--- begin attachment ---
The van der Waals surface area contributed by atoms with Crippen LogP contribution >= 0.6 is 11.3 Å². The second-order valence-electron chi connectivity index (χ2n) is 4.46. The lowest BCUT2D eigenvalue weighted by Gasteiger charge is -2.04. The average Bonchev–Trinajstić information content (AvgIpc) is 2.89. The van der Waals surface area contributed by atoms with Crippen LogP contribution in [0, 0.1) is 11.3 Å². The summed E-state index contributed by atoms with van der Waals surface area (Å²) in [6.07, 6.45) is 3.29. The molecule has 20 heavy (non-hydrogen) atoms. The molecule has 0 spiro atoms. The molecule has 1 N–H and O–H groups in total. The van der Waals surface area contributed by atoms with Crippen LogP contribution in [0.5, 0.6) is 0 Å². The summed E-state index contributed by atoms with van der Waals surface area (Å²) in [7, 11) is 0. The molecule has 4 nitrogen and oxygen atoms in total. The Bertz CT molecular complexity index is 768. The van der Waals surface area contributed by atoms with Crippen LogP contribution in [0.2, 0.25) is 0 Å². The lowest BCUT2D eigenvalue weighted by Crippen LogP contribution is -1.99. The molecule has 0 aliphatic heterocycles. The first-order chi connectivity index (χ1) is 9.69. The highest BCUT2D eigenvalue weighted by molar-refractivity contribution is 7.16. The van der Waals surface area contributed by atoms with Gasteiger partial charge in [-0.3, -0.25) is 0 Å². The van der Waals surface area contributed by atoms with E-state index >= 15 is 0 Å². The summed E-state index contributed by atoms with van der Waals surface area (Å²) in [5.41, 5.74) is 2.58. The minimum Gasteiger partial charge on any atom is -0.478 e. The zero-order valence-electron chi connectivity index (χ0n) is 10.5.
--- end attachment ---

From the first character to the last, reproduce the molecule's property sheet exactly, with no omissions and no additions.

The van der Waals surface area contributed by atoms with Crippen LogP contribution >= 0.6 is 11.3 Å². The second-order valence-electron chi connectivity index (χ2n) is 4.46. The lowest BCUT2D eigenvalue weighted by Gasteiger charge is -2.04. The average Bonchev–Trinajstić information content (AvgIpc) is 2.89. The van der Waals surface area contributed by atoms with Crippen LogP contribution in [0, 0.1) is 11.3 Å². The summed E-state index contributed by atoms with van der Waals surface area (Å²) in [6.07, 6.45) is 3.29. The molecule has 20 heavy (non-hydrogen) atoms. The molecule has 0 spiro atoms. The molecule has 1 N–H and O–H groups in total. The van der Waals surface area contributed by atoms with Crippen LogP contribution in [0.5, 0.6) is 0 Å². The summed E-state index contributed by atoms with van der Waals surface area (Å²) in [7, 11) is 0. The molecule has 4 nitrogen and oxygen atoms in total. The Bertz CT molecular complexity index is 768. The van der Waals surface area contributed by atoms with Crippen LogP contribution in [0.2, 0.25) is 0 Å². The lowest BCUT2D eigenvalue weighted by Crippen LogP contribution is -1.99. The molecule has 0 aliphatic heterocycles. The first-order chi connectivity index (χ1) is 9.69. The highest BCUT2D eigenvalue weighted by molar-refractivity contribution is 7.16. The van der Waals surface area contributed by atoms with Gasteiger partial charge in [-0.3, -0.25) is 0 Å². The van der Waals surface area contributed by atoms with E-state index >= 15 is 0 Å². The summed E-state index contributed by atoms with van der Waals surface area (Å²) in [5.41, 5.74) is 2.58. The minimum Gasteiger partial charge on any atom is -0.478 e. The zero-order valence-electron chi connectivity index (χ0n) is 10.5.